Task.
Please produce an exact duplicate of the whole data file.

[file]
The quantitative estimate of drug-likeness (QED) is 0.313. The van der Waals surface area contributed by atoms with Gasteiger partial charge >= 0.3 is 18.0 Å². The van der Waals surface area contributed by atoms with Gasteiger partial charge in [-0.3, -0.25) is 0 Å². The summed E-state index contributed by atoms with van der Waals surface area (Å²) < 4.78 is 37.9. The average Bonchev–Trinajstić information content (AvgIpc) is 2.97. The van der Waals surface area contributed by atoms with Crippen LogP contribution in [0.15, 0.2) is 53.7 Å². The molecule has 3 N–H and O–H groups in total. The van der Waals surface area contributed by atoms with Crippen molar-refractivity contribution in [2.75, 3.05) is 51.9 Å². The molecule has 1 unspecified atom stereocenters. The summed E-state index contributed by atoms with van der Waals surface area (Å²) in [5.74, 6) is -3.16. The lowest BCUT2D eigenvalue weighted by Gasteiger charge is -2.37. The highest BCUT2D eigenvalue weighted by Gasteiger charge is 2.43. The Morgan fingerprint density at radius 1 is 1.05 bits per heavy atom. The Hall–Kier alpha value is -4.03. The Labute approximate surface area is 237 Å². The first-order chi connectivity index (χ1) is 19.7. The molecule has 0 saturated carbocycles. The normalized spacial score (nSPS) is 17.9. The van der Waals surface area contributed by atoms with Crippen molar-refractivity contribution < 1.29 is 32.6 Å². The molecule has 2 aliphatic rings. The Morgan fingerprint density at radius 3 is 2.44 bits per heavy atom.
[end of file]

The quantitative estimate of drug-likeness (QED) is 0.313. The van der Waals surface area contributed by atoms with Gasteiger partial charge >= 0.3 is 18.0 Å². The van der Waals surface area contributed by atoms with Gasteiger partial charge in [-0.3, -0.25) is 0 Å². The summed E-state index contributed by atoms with van der Waals surface area (Å²) < 4.78 is 37.9. The average Bonchev–Trinajstić information content (AvgIpc) is 2.97. The van der Waals surface area contributed by atoms with Crippen LogP contribution in [0.15, 0.2) is 53.7 Å². The molecule has 3 N–H and O–H groups in total. The van der Waals surface area contributed by atoms with Crippen molar-refractivity contribution in [2.75, 3.05) is 51.9 Å². The molecule has 1 unspecified atom stereocenters. The summed E-state index contributed by atoms with van der Waals surface area (Å²) in [5.74, 6) is -3.16. The lowest BCUT2D eigenvalue weighted by Gasteiger charge is -2.37. The highest BCUT2D eigenvalue weighted by Gasteiger charge is 2.43. The Morgan fingerprint density at radius 1 is 1.05 bits per heavy atom. The Hall–Kier alpha value is -4.03. The Labute approximate surface area is 237 Å². The first-order chi connectivity index (χ1) is 19.7. The molecule has 0 saturated carbocycles. The normalized spacial score (nSPS) is 17.9. The van der Waals surface area contributed by atoms with Crippen molar-refractivity contribution < 1.29 is 32.6 Å². The molecule has 2 aliphatic rings. The Morgan fingerprint density at radius 3 is 2.44 bits per heavy atom.